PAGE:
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in
Annals of the Rheumatic Diseases
volume
69
issue
8
pages
1448 - 1452
publisher
British Medical Association
external identifiers
  • wos:000280171700008
  • scopus:77955442461
ISSN
1468-2060
DOI
10.1136/ard.2009.116053
language
English
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yes
id
e1619e33-f6a5-425f-91b1-161acd4b7a0e (old id 1654614)
date added to LUP
2010-08-26 15:29:03
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2018-06-10 03:55:48
@article{e1619e33-f6a5-425f-91b1-161acd4b7a0e,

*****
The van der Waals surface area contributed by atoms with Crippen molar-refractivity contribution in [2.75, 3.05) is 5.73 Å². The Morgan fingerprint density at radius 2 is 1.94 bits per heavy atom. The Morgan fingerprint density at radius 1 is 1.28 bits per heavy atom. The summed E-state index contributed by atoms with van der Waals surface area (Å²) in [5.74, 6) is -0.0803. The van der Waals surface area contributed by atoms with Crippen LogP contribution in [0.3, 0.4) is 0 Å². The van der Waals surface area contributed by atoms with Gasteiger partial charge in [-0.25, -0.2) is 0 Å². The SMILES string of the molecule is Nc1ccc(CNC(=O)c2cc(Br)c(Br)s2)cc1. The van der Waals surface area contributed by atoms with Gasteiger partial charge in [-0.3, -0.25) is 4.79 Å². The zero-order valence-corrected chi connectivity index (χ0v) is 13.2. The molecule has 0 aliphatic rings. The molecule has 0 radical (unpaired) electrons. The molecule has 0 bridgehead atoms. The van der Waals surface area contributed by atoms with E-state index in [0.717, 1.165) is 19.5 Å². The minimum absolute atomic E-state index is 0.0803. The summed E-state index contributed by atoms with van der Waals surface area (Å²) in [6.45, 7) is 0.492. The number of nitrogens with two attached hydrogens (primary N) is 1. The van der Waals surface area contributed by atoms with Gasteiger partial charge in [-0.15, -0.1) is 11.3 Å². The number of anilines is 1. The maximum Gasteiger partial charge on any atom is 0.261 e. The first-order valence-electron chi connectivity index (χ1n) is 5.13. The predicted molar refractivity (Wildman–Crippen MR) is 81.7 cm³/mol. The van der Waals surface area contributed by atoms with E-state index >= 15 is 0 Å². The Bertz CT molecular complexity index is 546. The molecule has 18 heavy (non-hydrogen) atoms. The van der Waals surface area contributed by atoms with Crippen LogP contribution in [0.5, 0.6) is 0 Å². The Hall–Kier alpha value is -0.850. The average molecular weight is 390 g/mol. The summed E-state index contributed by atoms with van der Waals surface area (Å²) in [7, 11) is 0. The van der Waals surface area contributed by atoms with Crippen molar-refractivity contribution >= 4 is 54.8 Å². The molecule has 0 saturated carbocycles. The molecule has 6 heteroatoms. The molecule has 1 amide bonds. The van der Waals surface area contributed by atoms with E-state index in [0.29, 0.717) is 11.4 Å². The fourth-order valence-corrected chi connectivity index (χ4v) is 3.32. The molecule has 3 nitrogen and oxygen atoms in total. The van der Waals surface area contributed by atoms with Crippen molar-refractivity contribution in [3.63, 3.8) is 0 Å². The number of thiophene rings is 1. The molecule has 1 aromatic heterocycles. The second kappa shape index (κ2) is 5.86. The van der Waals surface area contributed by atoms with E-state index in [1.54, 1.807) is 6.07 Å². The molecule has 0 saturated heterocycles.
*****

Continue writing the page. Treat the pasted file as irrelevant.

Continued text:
abstract     = {Introduction A study was undertaken to test the hypothesis that musculoskeletal pain is associated with low vitamin D levels but the relationship is explained by physical inactivity and/or other putative confounding factors. Methods Men aged 40-79 years completed a postal questionnaire including a pain assessment and attended a clinical assessment (lifestyle questionnaire, physical performance tests, 25-hydroxyvitamin D3 (25-(OH) D) levels from fasting blood sample). Subjects were classified according to 25-(OH) D levels as 'normal' (&gt;= 15 ng/ml) or 'low' (&lt;15 ng/ml). The relationship between pain status and 25-(OH) D levels was assessed using logistic regression. Results are expressed as ORs and 95% CIs. Results 3075 men of mean (SD) age 60 (11) years were included in the analysis. 1262 (41.0%) subjects were pain-free, 1550 (50.4%) reported 'other pain' that did not satisfy criteria for chronic widespread pain (CWP) and 263 (8.6%) reported CWP. Compared with patients who were pain-free, those with 'other pain' and CWP had lower 25-(OH) D levels (n = 239 (18.9%), n = 361 (23.3) and n = 67 (24.1%), respectively, p &lt; 0.05). After adjusting for age, having 'other pain' was associated with a 30% increase in the odds of having low 25-(OH) D while CWP was associated with a 50% increase. These relationships persisted after adjusting for physical activity levels. Adjusting for additional lifestyle factors (body mass index, smoking and alcohol use) and depression attenuated these relationships, although pain remained moderately associated with increased odds of 20% of having low vitamin D levels. Conclusions These findings have implications at a population level for the long-term health of individuals with musculoskeletal pain.},